Before exploring this system, you should investigate the MIU-system and the

*pq*-system (see links below).

This Demonstration lets you explore the

*tq*-system [1], an example of a formal system introduced by Douglas Hofstadter in chapter 3 of [1] as a means of illustrating the important elements of formal systems (axioms, theorems, rules of inference), the mechanical and intelligent modes of treating a formal system, and the concept of a decision procedure.

Axiom schema:

, where

is a string composed of hyphens only.

Theorem production rule:

, where

,

, and

are strings composed of hyphens only.

Use the upper controls to identify different axioms and theorems of the system. See the patterns they follow to eventually discover a decision procedure for the system: can you tell whether a given string is a theorem before using the sliders to check? (This is thinking

*about* the system, using "intelligent" mode: I-mode.) It will also help to use "mechanical" mode: M-mode, setting up an axiom according to the recipe (axiom schema) and then pushing the "apply rule of inference" button repeatedly to generate a sequence of theorems from it. When you think you understand the system, use the lower controls to check your answer and investigate the system from other viewpoints.

The lower slider implements an algorithm for generating all possible theorems of the system, at each step adding one axiom (shown in blue) to a "theorem bucket" and applying the rule of theorem production to all theorems that were already in the bucket, possibly generating new theorems (shown in green). This method is guaranteed to generate any given theorem of the system... eventually. Older axioms/theorems are shown in lighter colors to allow the new axiom and theorems to stand out visually.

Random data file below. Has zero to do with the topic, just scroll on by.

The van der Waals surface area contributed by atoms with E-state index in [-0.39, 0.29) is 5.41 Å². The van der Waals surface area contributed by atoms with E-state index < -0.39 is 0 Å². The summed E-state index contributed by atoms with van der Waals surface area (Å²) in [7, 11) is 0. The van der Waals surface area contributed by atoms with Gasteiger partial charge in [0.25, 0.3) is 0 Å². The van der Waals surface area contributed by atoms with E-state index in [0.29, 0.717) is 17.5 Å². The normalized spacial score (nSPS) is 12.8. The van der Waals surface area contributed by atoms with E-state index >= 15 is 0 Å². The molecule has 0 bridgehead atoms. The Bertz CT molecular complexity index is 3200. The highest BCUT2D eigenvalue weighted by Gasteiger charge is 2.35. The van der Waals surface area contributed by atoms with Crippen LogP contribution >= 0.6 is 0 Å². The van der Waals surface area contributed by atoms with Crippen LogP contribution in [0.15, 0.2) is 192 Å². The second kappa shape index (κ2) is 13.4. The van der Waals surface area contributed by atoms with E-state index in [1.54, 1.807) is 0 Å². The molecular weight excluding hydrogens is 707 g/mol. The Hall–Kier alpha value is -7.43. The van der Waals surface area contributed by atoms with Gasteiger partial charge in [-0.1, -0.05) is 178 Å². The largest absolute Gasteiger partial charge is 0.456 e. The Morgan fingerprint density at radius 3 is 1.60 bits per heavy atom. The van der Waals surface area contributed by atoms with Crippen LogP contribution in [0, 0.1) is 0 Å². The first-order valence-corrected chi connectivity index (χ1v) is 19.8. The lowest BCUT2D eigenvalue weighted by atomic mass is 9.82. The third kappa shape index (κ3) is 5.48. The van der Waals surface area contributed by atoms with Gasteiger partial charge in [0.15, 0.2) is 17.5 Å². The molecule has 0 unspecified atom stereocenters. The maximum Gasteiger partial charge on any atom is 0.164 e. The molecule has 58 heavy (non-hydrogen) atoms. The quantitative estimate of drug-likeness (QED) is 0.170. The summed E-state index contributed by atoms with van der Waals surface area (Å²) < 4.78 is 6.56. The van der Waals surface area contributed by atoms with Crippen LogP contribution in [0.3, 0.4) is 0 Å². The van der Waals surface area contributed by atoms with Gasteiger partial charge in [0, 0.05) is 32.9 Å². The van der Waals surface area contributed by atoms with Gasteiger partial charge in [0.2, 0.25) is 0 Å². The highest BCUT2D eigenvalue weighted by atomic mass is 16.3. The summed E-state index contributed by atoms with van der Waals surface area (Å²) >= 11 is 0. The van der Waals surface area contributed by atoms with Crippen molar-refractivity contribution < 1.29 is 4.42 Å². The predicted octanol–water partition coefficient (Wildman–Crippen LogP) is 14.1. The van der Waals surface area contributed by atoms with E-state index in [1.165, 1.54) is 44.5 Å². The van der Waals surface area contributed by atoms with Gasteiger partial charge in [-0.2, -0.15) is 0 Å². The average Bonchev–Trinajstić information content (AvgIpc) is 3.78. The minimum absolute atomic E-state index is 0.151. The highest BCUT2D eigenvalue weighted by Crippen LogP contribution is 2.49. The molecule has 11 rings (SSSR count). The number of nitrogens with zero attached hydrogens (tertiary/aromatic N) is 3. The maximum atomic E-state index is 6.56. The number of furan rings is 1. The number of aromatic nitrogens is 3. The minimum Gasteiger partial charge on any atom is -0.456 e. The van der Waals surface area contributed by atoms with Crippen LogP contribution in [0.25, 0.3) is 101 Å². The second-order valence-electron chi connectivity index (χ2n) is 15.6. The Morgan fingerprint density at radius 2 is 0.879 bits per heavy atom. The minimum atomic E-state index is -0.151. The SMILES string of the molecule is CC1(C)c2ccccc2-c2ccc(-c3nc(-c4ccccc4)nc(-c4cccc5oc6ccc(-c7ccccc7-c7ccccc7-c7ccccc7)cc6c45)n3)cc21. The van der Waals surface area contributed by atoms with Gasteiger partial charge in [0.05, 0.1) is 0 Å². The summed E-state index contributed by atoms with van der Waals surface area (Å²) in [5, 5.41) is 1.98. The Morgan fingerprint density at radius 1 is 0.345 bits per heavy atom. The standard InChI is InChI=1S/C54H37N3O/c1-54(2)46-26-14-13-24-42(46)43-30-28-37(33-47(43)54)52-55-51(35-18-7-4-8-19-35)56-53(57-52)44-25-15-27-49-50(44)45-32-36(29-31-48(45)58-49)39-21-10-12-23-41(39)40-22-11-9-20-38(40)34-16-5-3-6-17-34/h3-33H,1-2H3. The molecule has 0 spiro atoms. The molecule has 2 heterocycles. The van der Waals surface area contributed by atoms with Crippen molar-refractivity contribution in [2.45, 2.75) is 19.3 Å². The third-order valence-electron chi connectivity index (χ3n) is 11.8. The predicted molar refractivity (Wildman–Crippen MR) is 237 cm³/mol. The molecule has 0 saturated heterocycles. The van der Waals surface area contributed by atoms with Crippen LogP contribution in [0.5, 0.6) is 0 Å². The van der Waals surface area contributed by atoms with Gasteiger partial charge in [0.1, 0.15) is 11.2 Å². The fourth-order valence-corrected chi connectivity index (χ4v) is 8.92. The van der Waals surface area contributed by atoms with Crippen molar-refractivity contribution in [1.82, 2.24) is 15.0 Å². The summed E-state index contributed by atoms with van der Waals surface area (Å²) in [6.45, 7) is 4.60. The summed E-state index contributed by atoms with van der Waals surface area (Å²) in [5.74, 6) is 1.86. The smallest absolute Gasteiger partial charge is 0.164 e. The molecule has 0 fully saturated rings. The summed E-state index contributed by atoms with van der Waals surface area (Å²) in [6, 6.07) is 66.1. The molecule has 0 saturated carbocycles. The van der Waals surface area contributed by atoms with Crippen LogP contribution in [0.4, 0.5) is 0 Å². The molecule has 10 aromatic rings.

If the "CTheorems" option is checked, an additional theorem production rule is implemented:

. Any theorems generated by the new rule are shown below the regular theorem bucket display. Can you figure out the meaning of these new theorems? What is the first C-type theorem generated? Will

ever be generated as a theorem? Can you describe the set of C-type non-theorems, C-strings that will never be generated?

[1] Douglas R. Hofstadter,

*Gödel, Escher, Bach: An Eternal Golden Braid*, New York: Basic Books, 1979.